Pests and Diseases:
Bougainvillea is generally resistant to pests and diseases. However, it occasionally faces aphids, mealybugs, and fungal infections. Regular inspection and prompt treatment with appropriate insecticides or fungicides can help control these problems.
Bougainvillea can be propagated through various methods, including stem cuttings and grafting. Stem cuttings are the most common and successful way to propagate bougainvillaea. Take cuttings from healthy stems, treat them with rooting hormone, and plant them in well-draining soil. Provide proper care and humidity to encourage root development.
Bougainvillea can be grown in containers, making it a versatile choice for gardens, patios, and balconies. Choose a large container with good drainage and use a well-draining potting mix. Regular watering and fertilization are essential for container-grown bougainvillaea.
Bougainvillea is a breathtaking flowering plant that adds beauty and vibrancy to any garden or landscape. With its wide range of colours, easy cultivation, and ability to withstand challenging conditions, it has become popular among gardeners. Following the comprehensive information in this guide, you are equipped with the knowledge and tips necessary to grow and care for bougainvillaea plants successfully. Enjoy their stunning blooms and transform your outdoor space into a colourful oasis with these remarkable plants.
Things to know about Bougainvillea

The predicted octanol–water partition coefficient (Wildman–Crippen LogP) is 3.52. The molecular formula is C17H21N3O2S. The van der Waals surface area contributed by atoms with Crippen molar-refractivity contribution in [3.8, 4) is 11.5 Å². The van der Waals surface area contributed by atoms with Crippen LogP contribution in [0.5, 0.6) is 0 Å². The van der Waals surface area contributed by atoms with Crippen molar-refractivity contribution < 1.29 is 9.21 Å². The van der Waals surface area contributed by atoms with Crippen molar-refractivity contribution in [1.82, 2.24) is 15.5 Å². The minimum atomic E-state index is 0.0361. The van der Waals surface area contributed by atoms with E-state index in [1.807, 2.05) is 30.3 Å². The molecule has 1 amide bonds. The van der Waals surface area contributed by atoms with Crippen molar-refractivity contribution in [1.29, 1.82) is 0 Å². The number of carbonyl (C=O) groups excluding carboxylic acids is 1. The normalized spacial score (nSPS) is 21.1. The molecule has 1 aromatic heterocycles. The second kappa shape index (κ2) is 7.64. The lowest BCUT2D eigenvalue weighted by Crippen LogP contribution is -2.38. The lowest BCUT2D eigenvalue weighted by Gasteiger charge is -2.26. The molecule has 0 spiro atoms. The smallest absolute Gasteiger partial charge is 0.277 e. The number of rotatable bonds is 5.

Common (vernacular) Name
एन्थूरियम (Hindi), Anthurium, Flamingo Lily, Flamingo Flower, Painter's Palette, Lace Leaf, Pigtail Plants, Tail Flower and many more.
Mexico to Tropical America (Colombia, Ecuador).
Ornamental / Evergreen / Exotic
Container Planting and Houseplants.
Belolonchium, Calomystrium, Cardiolonchium, Chamaerepium, Cordatopunctatum, Dactylophyllium, Decurrentia, Digitinervium, Gymnopodium, Leptanthurium, Pachyneurium, Polyphyllium, Polyneurium, Porphyrochitonium, Schizoplacium, Semaeophyllium, Tetraspermium, Urospadix, Xialophyllium.
It comes with thousand of different varieties in a diversity of leaf and flower colorations.
Height : 1 to 1.5 feet tall and Width : 1 feet wide when mature.
Indoors or Outdoors
Outdoors : Anthurium can be used outdoors in shady plantings, avoid direct sun light.
Indoors : Excellent plant grow in bright light or indirect light. Best indoor plants for beginners.
Blooming / Flowering
Blooming period is throughout the year.
It’s come with a contrasting spadix Gold, Yellow, Orange, Pink, White, Green, Purple, Red, Burgundy, Multicolored and Variegated colours.